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The Snow Bowl (1950)
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By Shirley Gilfert
Shirley Gilfert is a freelance columnist and historian who writes about local history.
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[Originally posted November 16, 2008]
The 1951 Rose Bowl victory capped off a nice season for coach Bennie Oosterbaan’s crew. The 1950 squad featuring team MVP Don Dufek and All-American R. Allen Wahl took the conference title and finished with a 6-3-1 record, dropping games to Michigan State, #1 ranked Army [played at Yankee Stadium), and to Illinois. Despite a tough start the team rallied to win their final three games in conference and added the great victory in Pasadena.
You probably can't say this for any Michigan Rose Bowl champion, but the win over Cal in Pasadena was not the definitive victory for this team. That distinction will always be reserved for the game held a little over a month earlier on November 25, 1950 in Columbus--The Snow Bowl.
The week leading up to the game was somewhat normal for a November in the Midwest. On Thursday (Thanksgiving Day), Columbus experienced 38 degree temperatures and rain. By 8am Friday morning the thermometer sunk to 5 degrees and it snowed off and on for most of the day. The forecast for Saturday was a chilly 15 degrees and possible snow, but Friday evening to early Saturday morning things took a wicked turn:

Shirtless, hairy beast with bad teeth seen outside Ohio stadium? shocker

During the night, a storm moving up the Carolina coast pumped Atlantic moisture like a fire hose westward to meet the southward blast of frigid air. The clash of these two air masses reached full fury over Ohio and western Pennsylvania, paralyzing the region with heavy snow, gale-force winds and near-zero temperatures. Pittsburgh lay under a 16-inch snowfall with another foot forecast, forcing cancellation of the Pitt-Penn State game. Southeastern Ohio measured 14 plus inches. Transportation across the state ground to a halt.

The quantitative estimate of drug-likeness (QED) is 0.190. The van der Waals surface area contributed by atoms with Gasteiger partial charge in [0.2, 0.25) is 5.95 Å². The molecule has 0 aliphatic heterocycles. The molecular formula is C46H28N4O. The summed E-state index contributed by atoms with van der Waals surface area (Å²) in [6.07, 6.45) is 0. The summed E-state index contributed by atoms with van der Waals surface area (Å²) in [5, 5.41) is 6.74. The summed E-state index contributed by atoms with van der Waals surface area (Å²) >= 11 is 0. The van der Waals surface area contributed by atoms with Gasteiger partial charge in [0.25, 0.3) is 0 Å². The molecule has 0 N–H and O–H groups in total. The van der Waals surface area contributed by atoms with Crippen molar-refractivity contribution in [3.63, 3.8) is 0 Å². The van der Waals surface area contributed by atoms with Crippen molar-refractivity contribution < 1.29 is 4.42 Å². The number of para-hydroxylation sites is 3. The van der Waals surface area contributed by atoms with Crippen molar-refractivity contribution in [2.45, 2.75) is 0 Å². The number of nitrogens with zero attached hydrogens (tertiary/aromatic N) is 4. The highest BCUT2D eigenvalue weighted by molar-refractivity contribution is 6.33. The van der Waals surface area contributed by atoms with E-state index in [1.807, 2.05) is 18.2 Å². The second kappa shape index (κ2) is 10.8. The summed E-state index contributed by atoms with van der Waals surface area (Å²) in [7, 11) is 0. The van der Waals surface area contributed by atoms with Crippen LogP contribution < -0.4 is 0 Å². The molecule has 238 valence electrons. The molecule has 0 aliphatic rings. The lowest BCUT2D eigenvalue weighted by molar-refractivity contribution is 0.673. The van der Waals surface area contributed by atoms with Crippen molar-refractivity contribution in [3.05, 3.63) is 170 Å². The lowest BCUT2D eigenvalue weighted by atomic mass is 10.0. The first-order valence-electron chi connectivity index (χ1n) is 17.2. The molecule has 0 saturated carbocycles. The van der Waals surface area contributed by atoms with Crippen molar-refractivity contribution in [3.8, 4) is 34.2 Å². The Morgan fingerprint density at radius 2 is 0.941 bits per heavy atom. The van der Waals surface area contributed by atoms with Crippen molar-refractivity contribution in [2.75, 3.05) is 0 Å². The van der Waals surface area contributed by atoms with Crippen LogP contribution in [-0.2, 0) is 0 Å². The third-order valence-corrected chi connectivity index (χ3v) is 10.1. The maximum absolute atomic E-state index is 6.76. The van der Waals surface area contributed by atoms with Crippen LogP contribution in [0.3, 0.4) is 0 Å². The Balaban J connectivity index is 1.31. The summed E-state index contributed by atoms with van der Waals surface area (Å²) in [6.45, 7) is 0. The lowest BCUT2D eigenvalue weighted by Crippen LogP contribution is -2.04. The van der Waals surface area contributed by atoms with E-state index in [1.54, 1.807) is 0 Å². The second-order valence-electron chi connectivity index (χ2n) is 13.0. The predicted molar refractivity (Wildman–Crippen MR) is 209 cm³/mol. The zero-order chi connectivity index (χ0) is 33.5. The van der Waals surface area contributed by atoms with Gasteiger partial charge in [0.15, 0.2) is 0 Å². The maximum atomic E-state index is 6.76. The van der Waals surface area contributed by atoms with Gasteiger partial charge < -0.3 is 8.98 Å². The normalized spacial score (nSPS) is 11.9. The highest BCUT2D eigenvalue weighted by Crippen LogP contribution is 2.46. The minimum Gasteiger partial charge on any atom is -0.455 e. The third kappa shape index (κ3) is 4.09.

On third and 6 at the Ohio State 13, Buckeyes coach Wes Fesler instructed [Heisman Trophy winner Vic] Janowicz to punt with Ohio State holding a 3-2 lead. Only 47 seconds remained in the half and it is likely that Ohio State could have run out the clock. But Michigan’s Tony Momsen — whose older brother Bob played for the Buckeyes — blocked the kick and then fell on it in the end zone, closing the scoring in a 9-3 Michigan win.

..the Ohio State Marching Band, which considered itself the best in the country (and still does), was offended by an article in Life magazine which claimed Michigan had the best. Ohio State was determined to prove itself and arranged an elaborate performance for half time. However, the brass instruments were chilled and the mouthpieces frozen. It seemed it would be unable to play.
The band planned to silently perform its manoeuvres, which included standing together in a shape resembling a Buckeye leaf, while previously recorded music played over the loudspeakers. However, the determined band members got hold of some antifreeze for their mouthpieces and did the performance.

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